Data Analysis Procedure: Fisher's Exact Test Research Design

Data Analysis Procedure: Fisher’s Exact Test
Research Design: Causal Comparative
Type of Data: Nominal
Number of Groups: 2
Sample Type: Paired samples
Description of Test:
Fisher's exact test is a statistical significance test used for small sample sizes. It is one of a number of tests
used to analyze contingency tables, which display the interaction of two or more variables. This test was
invented by English scientist Ronald Fisher, and it is called exact because it calculates statistical significance
exactly, rather than by using an approximation.
To understand how Fisher's exact test works, it is essential to understand what a contingency table is and how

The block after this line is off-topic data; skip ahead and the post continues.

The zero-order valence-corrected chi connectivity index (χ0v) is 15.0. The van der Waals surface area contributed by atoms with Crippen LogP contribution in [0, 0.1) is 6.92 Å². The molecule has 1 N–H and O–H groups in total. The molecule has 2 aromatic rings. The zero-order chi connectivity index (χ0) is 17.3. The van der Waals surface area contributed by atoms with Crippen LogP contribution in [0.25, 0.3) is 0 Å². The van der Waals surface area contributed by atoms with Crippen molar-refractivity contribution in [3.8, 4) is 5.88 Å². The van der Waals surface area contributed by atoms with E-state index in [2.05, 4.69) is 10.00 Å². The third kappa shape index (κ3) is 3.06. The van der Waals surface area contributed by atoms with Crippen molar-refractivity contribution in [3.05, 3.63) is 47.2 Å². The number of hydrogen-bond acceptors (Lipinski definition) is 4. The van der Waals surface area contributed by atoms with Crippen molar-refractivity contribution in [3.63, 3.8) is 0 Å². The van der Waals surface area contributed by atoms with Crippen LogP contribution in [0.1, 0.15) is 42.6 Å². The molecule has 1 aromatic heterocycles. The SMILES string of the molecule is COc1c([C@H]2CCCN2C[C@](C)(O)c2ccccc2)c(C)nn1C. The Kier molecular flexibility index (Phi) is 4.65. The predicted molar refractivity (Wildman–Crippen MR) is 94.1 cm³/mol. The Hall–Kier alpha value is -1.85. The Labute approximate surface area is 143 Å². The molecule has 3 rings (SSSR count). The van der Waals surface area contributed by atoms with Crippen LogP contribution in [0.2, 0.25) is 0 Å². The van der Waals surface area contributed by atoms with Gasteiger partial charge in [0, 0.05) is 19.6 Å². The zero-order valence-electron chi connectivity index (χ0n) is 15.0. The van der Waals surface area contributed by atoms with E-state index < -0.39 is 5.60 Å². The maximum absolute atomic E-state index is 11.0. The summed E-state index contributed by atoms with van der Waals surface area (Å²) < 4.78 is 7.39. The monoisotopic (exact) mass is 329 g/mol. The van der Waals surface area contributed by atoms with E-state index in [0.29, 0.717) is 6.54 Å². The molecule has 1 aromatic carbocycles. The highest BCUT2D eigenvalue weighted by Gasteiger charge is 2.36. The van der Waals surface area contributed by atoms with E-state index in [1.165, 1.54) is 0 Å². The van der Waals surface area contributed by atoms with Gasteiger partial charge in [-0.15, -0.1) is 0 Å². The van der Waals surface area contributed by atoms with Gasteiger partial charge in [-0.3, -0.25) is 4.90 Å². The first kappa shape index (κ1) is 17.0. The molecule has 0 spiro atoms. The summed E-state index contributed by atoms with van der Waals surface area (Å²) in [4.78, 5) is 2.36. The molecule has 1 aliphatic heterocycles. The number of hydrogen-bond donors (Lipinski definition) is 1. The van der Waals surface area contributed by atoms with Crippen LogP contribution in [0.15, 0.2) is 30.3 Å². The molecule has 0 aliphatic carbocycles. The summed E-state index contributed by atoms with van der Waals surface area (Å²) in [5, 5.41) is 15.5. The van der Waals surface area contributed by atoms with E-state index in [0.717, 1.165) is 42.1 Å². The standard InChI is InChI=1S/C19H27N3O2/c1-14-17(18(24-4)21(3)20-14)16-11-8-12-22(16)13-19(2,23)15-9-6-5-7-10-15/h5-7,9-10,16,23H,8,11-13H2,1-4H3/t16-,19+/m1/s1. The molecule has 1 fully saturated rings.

it is used. In the simplest example, there are only two variables to be compared in a contingency table. Usually,
these are categorical variables. As an example, imagine you are conducting a study on whether gender
correlates with owning pets. There are two categorical variables in this study: gender, either male or female,
and pet ownership. Source:
The Fisher exact test for 2 x 2 tables is used when members of two independent groups can fall into
one of two mutually exclusive categories. The test is used to determine whether the proportions of
those falling into each category differ by group. The chi-square test of independence can also be used
in such situations, but it is only an approximation, whereas Fisher's exact test returns exact one-tailed
and two-tailed p-values for a given frequency table. Source:
Video URL:
Resource URL: